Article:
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10/09/2018 / By Isabelle Z.
You might have heard that broccoli can help fight cancer. If you’re not a fan of this cruciferous vegetable, you might be struggling to increase your intake. Even if you love broccoli, however, it can be difficult to consume enough of it to get the protection you’re seeking. Thankfully, there’s another route you can take to get these effects, and it comes in the form of horseradish.
While horseradish is quite piquant, it’s so loaded with the glucosinolates that are responsible for broccoli’s anti-cancer action that you don’t need a lot of it to benefit. Glucosinolates are the enzymes that help with cellular detoxification and the elimination of damaging free radicals.
Horseradish has 10 times more glucosinolate than broccoli does, and it can contain as many as eight different kinds of glucosinolates. These enzymes are broken down into derivatives known as isothiocyanates and indoles that prevent cancer cells from growing.
Researchers from the University of Illinois were the first to show how horseradish works its magic. It’s only fitting when you consider the fact that 60 percent of the global horseradish supply originates in the state of Illinois, where farmers have been growing it since the late 1800s. A crop scientist at the university, Mosbah Kushad, said: “We knew horseradish had health benefits, but in this study, we were able to link it to the activation of certain detoxifying enzymes for the first time.”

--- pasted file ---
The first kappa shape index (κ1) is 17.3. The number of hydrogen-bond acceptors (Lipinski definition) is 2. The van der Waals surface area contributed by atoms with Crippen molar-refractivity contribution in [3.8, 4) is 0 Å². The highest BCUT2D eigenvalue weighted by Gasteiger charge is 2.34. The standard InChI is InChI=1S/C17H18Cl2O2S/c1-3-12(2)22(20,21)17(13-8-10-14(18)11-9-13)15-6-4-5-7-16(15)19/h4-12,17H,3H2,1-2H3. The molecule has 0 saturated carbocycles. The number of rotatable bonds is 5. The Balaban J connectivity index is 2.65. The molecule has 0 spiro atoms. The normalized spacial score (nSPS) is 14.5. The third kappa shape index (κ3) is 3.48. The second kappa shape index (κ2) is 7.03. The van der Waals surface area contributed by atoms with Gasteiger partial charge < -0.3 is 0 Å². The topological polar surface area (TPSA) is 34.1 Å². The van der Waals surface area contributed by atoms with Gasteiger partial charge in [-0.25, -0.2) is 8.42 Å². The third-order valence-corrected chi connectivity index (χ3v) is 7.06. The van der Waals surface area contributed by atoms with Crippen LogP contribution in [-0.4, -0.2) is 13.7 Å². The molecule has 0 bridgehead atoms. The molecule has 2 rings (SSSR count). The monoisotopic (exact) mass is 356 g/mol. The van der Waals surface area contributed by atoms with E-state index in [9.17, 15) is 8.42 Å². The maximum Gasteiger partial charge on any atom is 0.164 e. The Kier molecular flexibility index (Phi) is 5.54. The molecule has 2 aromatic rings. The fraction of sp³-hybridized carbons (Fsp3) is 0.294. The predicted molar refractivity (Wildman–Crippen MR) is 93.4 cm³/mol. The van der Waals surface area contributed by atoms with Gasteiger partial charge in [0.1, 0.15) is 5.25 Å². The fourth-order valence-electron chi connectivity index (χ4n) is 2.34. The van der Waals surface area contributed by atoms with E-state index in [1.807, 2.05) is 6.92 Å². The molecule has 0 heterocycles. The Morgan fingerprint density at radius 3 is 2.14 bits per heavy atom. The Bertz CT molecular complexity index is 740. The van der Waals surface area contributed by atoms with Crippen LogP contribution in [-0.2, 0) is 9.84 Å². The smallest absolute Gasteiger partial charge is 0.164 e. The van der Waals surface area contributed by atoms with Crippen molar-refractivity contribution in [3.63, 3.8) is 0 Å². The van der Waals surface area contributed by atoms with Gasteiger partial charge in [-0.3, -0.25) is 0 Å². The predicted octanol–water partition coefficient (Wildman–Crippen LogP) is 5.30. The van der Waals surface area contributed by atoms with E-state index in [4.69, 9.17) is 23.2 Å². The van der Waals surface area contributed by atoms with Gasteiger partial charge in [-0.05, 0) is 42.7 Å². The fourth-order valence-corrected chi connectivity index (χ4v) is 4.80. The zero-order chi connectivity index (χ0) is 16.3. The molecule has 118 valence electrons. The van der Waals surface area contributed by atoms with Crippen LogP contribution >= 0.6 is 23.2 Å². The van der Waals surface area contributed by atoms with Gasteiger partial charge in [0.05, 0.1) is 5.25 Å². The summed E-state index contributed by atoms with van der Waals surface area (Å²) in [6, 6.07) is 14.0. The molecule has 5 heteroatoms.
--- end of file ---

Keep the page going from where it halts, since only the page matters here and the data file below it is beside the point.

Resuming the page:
Kushad and his team studied 11 different horseradish strains from varieties such as U.S. No. 1, U.S. No. 2, and U.S. Fancy. These categories are assigned by the USDA to fresh horseradish based on the length of the root and its diameter. They wanted to determine whether the horseradish root’s grade had any bearing on its ability to prevent cancer, and they discovered that the higher-grade U.S. Fancy horseradish contained significantly greater amounts of glucosinolates than the U.S. No. 1 varieties.
Studies have also shown that around 90 percent of the glucosinolates in horseradish are effectively absorbed after consumption, cementing its superfood status.
Horseradish’s high antioxidant content means it can help give the immune system a boost. It is full of omega 3 and omega 6 fatty acids, and its high protein and fiber content make it very filling. It’s also high in calcium, folates, and potassium, while a compound called allyl isothiocynate protects the body against microbes and bacterial infections.
Ancient Romans and Greeks used it to alleviate cramps, coughs and muscle pain. It has been used to treat allergies, asthma, sore throat, toothaches, and gout, but its diuretic properties mean those with kidney problems should proceed with caution.
Scientists are looking into extracting the glucosinolates in horseradish to create a concentrated supplement that can slow the growth of cancer cells, but there’s no reason you can’t start increasing your intake and incorporating it into your daily meals. Although a little bit of horseradish goes a long way when it comes to preventing cancer, it has a very distinctive, pungent flavor that can be hard to mask. Horseradish is often used as a condiment. It plays a starring role in cocktail sauce, and it can give an unexpected but welcome zing to dishes like potato salads, cole slaw, sandwiches, roasts, and fish.
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